An allergy refers to a misguided reaction by our immune system in response to bodily contact with certain foreign substances. When these allergens come in contact with the body, it causes the immune system to develop an allergic reaction in people who are allergic to it. It is estimated that 50 million North Americans are affected by allergic conditions. The parts of the body that are prone to react to allergies include the eyes, nose, lungs, skin, and stomach. Common allergic disorders include hay fever, asthma, allergic eyes, allergic eczema, hives, and allergic shock.
Cold, Flu, Allergy Treatments
Before treating a cold, the flu, or allergies with over-the-counter (OTC) medications, it's important to know what's causing the symptoms, which symptoms one wishes to relieve, and the active ingredients in the OTC product. Taking products that only contain the medications needed for relieving your symptoms prevents ingestion of unnecessary medications and reduces the chances of side effects.
Are Hives (Urticaria) Contagious?
Hives are not contagious are triggered by an allergic response to a substance. Symptoms and signs of hives include a raised, itchy red rash on the skin. An individual should seek medical care for hives if he or she develops dysphagia, wheezing, shortness of breath, or throat tightening.
Allergy Treatment Begins at Home
Avoiding allergy triggers at home is one of the best ways to prevent allergy symptoms. Controlling temperature, humidity, and ventilation are a few ways to allergy-proof the home. Cleaning, vacuuming, and using HEPA air filters also helps control allergies.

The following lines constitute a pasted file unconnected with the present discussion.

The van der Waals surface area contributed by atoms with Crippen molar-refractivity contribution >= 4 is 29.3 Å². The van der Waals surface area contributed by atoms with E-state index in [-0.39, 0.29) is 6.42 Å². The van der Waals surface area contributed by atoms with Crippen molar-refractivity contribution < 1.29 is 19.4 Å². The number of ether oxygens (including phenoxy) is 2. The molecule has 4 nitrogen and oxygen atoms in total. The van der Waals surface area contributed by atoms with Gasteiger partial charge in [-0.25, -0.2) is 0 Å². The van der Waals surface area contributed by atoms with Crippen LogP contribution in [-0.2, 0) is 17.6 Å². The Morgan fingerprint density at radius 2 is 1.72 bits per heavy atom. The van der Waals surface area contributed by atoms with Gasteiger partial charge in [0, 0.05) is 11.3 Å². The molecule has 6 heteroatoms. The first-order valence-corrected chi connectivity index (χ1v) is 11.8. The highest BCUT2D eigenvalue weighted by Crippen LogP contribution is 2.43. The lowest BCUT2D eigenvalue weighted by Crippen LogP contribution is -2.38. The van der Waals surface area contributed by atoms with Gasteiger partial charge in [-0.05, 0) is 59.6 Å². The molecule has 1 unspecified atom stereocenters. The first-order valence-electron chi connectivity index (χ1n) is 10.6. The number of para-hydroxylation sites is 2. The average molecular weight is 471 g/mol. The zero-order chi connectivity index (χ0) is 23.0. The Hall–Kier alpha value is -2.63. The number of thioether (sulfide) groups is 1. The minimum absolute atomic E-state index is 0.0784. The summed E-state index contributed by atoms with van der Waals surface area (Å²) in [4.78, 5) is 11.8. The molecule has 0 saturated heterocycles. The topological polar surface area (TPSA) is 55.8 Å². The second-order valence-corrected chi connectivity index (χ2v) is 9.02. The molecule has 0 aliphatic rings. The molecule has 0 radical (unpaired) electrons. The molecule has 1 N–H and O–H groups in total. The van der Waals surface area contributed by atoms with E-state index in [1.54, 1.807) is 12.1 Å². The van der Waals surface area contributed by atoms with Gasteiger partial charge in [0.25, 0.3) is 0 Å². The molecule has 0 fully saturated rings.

Drug Allergy (Medication Allergy)
Drug or medication allergies are caused when the immune system mistakenly creates an immune response to a medication. Symptoms of a drug allergic reaction include hives, rash, itchy skin or eyes, dizziness, nausea, diarrhea, fainting, and anxiety. The most common drugs that people are allergic to include penicillins and penicillin type drugs, sulfa drugs, insulin, and iodine. Treatment may involve antihistamines or corticosteroids. An EpiPen may be used for life-threatening anaphylactic symptoms.
Sinus Infection vs. Allergies
Both sinus infections and allergies (allergic rhinitis) cause symptoms such as runny or stuffy nose and fatigue. Sinus infection (known as sinusitis) is inflammation of the sinuses, caused by infection from bacteria, viruses, and/or fungi (molds). Allergic rhinitis occurs when certain allergies cause nasal symptoms. When a person with allergies breathes in an allergen, such as pollen, dust, or animal dander, symptoms such as runny or stuffy nose, itching, sneezing, and fatigue occur.
COVID-19 vs. Allergies
Though there is some overlap in allergy and COVID-19 signs and symptoms there are also significant differences. Symptoms that they have in common include headache, fatigue, tiredness, shortness of breath, wheezing, and sore throat. Fever does not occur with allergies but is one of the defining symptoms of COVID-19 infections.